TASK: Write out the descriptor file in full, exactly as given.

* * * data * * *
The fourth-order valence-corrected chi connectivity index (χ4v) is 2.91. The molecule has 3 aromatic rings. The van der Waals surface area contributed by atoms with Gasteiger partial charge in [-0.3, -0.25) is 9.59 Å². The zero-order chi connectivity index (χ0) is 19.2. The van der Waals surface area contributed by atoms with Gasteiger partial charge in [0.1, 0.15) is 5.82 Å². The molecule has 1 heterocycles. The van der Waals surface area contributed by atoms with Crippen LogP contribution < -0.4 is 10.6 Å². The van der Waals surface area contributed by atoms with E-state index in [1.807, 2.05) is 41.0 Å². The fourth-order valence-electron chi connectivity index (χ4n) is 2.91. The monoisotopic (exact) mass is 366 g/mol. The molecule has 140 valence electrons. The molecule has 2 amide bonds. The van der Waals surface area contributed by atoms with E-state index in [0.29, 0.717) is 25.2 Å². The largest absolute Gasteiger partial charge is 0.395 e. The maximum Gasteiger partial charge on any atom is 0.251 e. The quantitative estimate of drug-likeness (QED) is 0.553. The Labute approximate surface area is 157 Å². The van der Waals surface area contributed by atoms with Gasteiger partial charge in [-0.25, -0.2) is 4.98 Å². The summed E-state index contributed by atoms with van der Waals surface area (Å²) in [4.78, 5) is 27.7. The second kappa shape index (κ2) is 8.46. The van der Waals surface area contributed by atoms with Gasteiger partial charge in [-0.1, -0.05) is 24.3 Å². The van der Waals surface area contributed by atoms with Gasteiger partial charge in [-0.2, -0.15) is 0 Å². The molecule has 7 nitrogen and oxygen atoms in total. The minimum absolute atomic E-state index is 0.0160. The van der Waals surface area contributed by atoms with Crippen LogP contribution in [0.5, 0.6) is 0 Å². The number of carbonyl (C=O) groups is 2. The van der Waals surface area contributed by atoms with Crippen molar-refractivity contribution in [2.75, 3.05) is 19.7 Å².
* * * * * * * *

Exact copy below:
The fourth-order valence-corrected chi connectivity index (χ4v) is 2.91. The molecule has 3 aromatic rings. The van der Waals surface area contributed by atoms with Gasteiger partial charge in [-0.3, -0.25) is 9.59 Å². The zero-order chi connectivity index (χ0) is 19.2. The van der Waals surface area contributed by atoms with Gasteiger partial charge in [0.1, 0.15) is 5.82 Å². The molecule has 1 heterocycles. The van der Waals surface area contributed by atoms with Crippen LogP contribution < -0.4 is 10.6 Å². The van der Waals surface area contributed by atoms with E-state index in [1.807, 2.05) is 41.0 Å². The fourth-order valence-electron chi connectivity index (χ4n) is 2.91. The monoisotopic (exact) mass is 366 g/mol. The molecule has 140 valence electrons. The molecule has 2 amide bonds. The van der Waals surface area contributed by atoms with E-state index in [0.29, 0.717) is 25.2 Å². The largest absolute Gasteiger partial charge is 0.395 e. The maximum Gasteiger partial charge on any atom is 0.251 e. The quantitative estimate of drug-likeness (QED) is 0.553. The Labute approximate surface area is 157 Å². The van der Waals surface area contributed by atoms with Gasteiger partial charge in [-0.25, -0.2) is 4.98 Å². The summed E-state index contributed by atoms with van der Waals surface area (Å²) in [4.78, 5) is 27.7. The second kappa shape index (κ2) is 8.46. The van der Waals surface area contributed by atoms with Gasteiger partial charge in [-0.1, -0.05) is 24.3 Å². The van der Waals surface area contributed by atoms with Gasteiger partial charge in [-0.2, -0.15) is 0 Å². The molecule has 7 nitrogen and oxygen atoms in total. The minimum absolute atomic E-state index is 0.0160. The van der Waals surface area contributed by atoms with Crippen LogP contribution in [0.5, 0.6) is 0 Å². The number of carbonyl (C=O) groups is 2. The van der Waals surface area contributed by atoms with Crippen molar-refractivity contribution in [2.75, 3.05) is 19.7 Å².